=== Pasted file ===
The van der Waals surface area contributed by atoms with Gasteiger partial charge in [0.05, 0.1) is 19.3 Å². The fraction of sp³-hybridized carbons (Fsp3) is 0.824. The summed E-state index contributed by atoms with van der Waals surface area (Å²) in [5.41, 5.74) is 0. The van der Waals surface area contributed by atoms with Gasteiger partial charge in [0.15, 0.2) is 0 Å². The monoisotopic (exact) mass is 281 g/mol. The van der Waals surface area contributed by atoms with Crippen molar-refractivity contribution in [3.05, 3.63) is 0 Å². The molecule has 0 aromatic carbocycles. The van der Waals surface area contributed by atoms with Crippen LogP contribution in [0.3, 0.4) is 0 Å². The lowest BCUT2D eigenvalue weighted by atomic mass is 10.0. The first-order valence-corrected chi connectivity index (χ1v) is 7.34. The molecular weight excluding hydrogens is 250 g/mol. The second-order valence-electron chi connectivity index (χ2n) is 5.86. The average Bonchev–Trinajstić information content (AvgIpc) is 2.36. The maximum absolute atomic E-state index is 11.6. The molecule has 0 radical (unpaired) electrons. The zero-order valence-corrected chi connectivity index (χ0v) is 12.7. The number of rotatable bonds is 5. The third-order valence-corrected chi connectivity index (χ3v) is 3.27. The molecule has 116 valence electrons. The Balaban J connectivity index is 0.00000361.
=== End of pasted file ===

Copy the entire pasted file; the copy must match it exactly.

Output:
The van der Waals surface area contributed by atoms with Gasteiger partial charge in [0.05, 0.1) is 19.3 Å². The fraction of sp³-hybridized carbons (Fsp3) is 0.824. The summed E-state index contributed by atoms with van der Waals surface area (Å²) in [5.41, 5.74) is 0. The van der Waals surface area contributed by atoms with Gasteiger partial charge in [0.15, 0.2) is 0 Å². The monoisotopic (exact) mass is 281 g/mol. The van der Waals surface area contributed by atoms with Crippen molar-refractivity contribution in [3.05, 3.63) is 0 Å². The molecule has 0 aromatic carbocycles. The van der Waals surface area contributed by atoms with Crippen LogP contribution in [0.3, 0.4) is 0 Å². The lowest BCUT2D eigenvalue weighted by atomic mass is 10.0. The first-order valence-corrected chi connectivity index (χ1v) is 7.34. The molecular weight excluding hydrogens is 250 g/mol. The second-order valence-electron chi connectivity index (χ2n) is 5.86. The average Bonchev–Trinajstić information content (AvgIpc) is 2.36. The maximum absolute atomic E-state index is 11.6. The molecule has 0 radical (unpaired) electrons. The zero-order valence-corrected chi connectivity index (χ0v) is 12.7. The number of rotatable bonds is 5. The third-order valence-corrected chi connectivity index (χ3v) is 3.27. The molecule has 116 valence electrons. The Balaban J connectivity index is 0.00000361.